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Guide to a Stress-Free Holiday

How Do You Take the Stress Out of Holiday Entertaining?

Readers share tips that will lower your stress and lift your spirits.

Thanksgiving dinner on the stoveJustin Bernhaut
Every year, my sister and I host our own Thanksgiving dinner, the antithesis of those we dreaded as children. At our party, guests can arrive when they like, leave when they like, bring what and whomever they like, and wear whatever they like. We provide the entrée and the beverages, the guests bring the rest, and everybody is happy―we’re all doing exactly what we want to be doing on Thanksgiving.
Yiannis Psaroudis
New York, New York
 
I put together “working play” parties. Depending upon the needs of the group, we might bake cookies or wrap presents together. It’s festive, fun, and low-key.
Wendy Ferguson
Portland, Oregon
 
No one arrives without something for the meal. Dessert, side dishes, homemade bread, vegetables―you name it, someone has brought it. Because everyone helps, we end up spending time together rather than worrying about who has to do what.
Patricia Grausam
Perth Amboy, New Jersey
 
For holiday cocktail parties and buffets, I hire a bartender. I can make the food and decorate in advance, so it’s not worth getting a caterer or a florist, but having help at the party is invaluable. A good bartender will not only serve drinks but also help replenish platters and stay for cleanup, so I can feel like a guest at my own party.
Phaedra Hise
Richmond, Virginia
 
Since my husband and I are both vegetarians, much of the holiday stress involves one of our mothers or grandmothers worrying about what to feed us. Starting in mid-October, I make up batches of our favorite vegetable casseroles. That way, I can always offer to bring along “a really fun vegetarian dish for everyone to try."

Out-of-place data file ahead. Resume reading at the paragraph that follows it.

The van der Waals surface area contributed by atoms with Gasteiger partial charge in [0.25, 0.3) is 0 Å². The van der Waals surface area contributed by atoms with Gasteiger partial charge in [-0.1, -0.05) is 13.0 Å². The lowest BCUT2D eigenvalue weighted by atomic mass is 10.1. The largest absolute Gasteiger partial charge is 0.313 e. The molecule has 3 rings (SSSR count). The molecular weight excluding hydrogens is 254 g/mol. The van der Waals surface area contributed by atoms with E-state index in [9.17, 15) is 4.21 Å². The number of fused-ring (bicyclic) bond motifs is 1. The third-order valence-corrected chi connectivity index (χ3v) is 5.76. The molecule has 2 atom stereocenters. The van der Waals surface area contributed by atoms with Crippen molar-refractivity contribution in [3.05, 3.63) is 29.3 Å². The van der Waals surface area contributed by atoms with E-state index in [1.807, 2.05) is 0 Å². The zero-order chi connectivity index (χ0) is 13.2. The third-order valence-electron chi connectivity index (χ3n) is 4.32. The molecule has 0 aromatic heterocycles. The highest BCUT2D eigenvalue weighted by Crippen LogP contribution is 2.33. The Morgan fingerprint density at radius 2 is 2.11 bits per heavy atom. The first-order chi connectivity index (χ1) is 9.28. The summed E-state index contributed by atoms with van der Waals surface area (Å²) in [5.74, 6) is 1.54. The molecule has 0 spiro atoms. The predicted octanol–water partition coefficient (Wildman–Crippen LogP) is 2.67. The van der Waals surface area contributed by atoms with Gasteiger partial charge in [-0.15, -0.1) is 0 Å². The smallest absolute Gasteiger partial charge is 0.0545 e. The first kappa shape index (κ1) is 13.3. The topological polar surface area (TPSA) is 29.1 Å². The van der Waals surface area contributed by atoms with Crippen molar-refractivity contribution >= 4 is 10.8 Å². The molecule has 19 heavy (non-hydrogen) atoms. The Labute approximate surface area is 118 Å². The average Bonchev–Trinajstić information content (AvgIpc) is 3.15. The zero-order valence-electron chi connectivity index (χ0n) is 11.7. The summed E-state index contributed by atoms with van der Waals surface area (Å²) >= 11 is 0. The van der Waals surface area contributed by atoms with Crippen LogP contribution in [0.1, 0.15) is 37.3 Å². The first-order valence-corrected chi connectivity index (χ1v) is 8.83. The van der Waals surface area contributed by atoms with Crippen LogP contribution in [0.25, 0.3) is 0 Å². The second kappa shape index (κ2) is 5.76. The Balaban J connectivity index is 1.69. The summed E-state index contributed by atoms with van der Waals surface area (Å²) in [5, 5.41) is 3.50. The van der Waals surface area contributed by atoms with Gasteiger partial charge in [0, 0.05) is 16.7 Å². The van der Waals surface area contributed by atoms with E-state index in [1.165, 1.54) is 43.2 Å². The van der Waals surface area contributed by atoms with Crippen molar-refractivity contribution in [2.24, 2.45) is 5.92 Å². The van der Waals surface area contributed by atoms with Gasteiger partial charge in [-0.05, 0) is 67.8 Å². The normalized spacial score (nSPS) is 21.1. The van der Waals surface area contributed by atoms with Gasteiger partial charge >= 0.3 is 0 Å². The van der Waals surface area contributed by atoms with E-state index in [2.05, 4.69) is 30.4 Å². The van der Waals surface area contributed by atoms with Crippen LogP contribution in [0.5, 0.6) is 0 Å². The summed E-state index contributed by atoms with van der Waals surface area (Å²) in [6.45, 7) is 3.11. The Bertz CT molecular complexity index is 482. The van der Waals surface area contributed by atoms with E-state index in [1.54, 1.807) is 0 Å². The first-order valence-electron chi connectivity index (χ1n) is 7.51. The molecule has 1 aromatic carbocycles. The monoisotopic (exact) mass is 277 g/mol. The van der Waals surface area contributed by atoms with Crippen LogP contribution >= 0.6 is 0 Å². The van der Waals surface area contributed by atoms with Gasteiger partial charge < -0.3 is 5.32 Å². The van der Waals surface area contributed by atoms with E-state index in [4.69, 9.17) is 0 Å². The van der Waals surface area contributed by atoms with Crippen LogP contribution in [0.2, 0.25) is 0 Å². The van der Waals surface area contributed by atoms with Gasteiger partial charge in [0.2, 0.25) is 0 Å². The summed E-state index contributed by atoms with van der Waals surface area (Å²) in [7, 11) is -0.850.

Ariella Rogge
Florissant, Colorado
 
The hardest guests to impress are my parents and my in-laws. So I ask my mother and my mother-in-law to each contribute a dish at our festive meal. By the end of the evening, they have received many compliments on their cooking, and they leave feeling the event was an absolute success.
Selena Heng
Singapore
 
Holiday entertaining should be fun. If children are included in the party, I set out plain sugar cookies with lots of decorations―frosting, brightly colored sugars, sprinkles, crushed candy canes―and let them have free rein. Later on, we serve the cookies for dessert and send some home with the party guests as well. It’s not much effort, and it makes things fun for everybody.
Christina Berreth
Bainbridge Island, Washington
 
I always hire someone from a cleaning service. She gets to my party early and stays until after dinner. She tidies up the kitchen, picks up after guests, and washes and puts away all the dishes. It costs me roughly $60 to $70 per event―a small price to pay to have a good time without worrying about the mess.
Tania Nordstrom
Northridge, California
 
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